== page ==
All of these articles had this in common: they are intended to reduce sympathy for Israel, to establish the ‘Palestinian’ narrative of both historical and current events, and to weaken the Jewish one.

This is nothing new for the Times, but the concentration of coverage makes one wonder. And it is not only the Times: this weekend NPR presented an interview with Khalidi making the same points as his op-ed.

If the President’s words are not useful in sniffing out his intentions, his actions are. Wednesday, President Obama will be visiting Israel, where he will snub the democratically elected Knesset by speaking at a nearby convention center, unlike Presidents Carter, Clinton and Bush, who chose to speak at Israel’s parliament. This is apparently because of the unprecedented lengths to which the Obama Administration has gone to deny Israel’s sovereignty over any part of Jerusalem. To add insult to injury, students from one of Israel’s accredited universities — the one that happens to be located in Ariel, east of the armistice line — were left out of the invitations offered to students at other universities.

I believe that the administration believes that it has set all of its ducks in a row for the upcoming visit. I do not believe that it will be “merely a photo-op,” as some have suggested, because Obama has no need for a photo-op today. The visit is costly and complicated, and will have objectives that the President and his advisers think are important.

It has also been suggested that the President will concentrate on issues involving Iran and the Syrian civil war rather than the question of the Palestinian Arabs. But this is not what is implied by the media offensive and the deliberate snub of Israel’s parliament and government.

Obaminology tells us that these objectives will be related to the ongoing effort to force Israel to withdraw from Judea, Samaria and eastern Jerusalem. Probably there will be renewed pressure to freeze construction east of the armistice lines, including Jerusalem. It would not surprise me if support for Israel in possible future actions against Iran were conditioned on concessions in the Palestinian arena.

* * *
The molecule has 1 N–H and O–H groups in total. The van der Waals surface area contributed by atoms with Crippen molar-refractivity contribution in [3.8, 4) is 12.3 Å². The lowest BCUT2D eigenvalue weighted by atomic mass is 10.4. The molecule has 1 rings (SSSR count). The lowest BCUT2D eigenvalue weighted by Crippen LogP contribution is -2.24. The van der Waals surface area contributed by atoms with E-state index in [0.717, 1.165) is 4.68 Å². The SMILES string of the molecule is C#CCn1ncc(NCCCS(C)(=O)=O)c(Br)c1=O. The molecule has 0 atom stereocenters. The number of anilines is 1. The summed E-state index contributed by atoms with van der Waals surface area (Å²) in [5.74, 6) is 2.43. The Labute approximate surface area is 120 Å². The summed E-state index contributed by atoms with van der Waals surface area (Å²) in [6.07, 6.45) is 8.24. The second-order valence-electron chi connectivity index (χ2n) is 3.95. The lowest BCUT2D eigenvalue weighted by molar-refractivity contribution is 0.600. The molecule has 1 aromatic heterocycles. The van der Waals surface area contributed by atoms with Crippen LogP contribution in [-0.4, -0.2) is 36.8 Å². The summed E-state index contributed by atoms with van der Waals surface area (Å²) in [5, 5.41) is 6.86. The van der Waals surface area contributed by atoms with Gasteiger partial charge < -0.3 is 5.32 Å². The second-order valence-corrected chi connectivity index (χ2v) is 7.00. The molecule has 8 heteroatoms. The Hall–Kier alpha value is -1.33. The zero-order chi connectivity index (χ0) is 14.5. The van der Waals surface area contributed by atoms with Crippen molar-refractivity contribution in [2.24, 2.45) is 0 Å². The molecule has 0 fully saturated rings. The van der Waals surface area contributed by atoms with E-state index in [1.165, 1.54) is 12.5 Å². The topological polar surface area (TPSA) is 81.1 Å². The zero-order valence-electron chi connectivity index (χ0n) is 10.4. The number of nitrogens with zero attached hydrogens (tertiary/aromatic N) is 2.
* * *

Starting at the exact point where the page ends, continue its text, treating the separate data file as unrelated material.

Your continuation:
Visit Fresno Zionism.

Redeeming the Captives and Jonathan Pollard

Sunday, March 17th, 2013

There is, to the outside world, something a bit incomprehensible about Jews. Most of the world cannot grasp what idiocy would bring Israel to exchange 1,000 prisoners (and yes, among them hundreds of terrorists and murderers) for the life of one person, a young soldier of no worth in terms of security or military knowledge. The sum value of Gilad Shalit’s life was simply that he was one of ours.

By contrast, here in Israel, though we knew it was a stupid and dangerous exchange, it was never something incomprehensible. Rather, it was completely understood, if not something logical. This is what we were commanded to do, above sanity at time, certainly coming within inches of danger to ourselves. We are not supposed to cross the line of endangering ourselves, but even that line blurs as the desperation to bring out own home grows.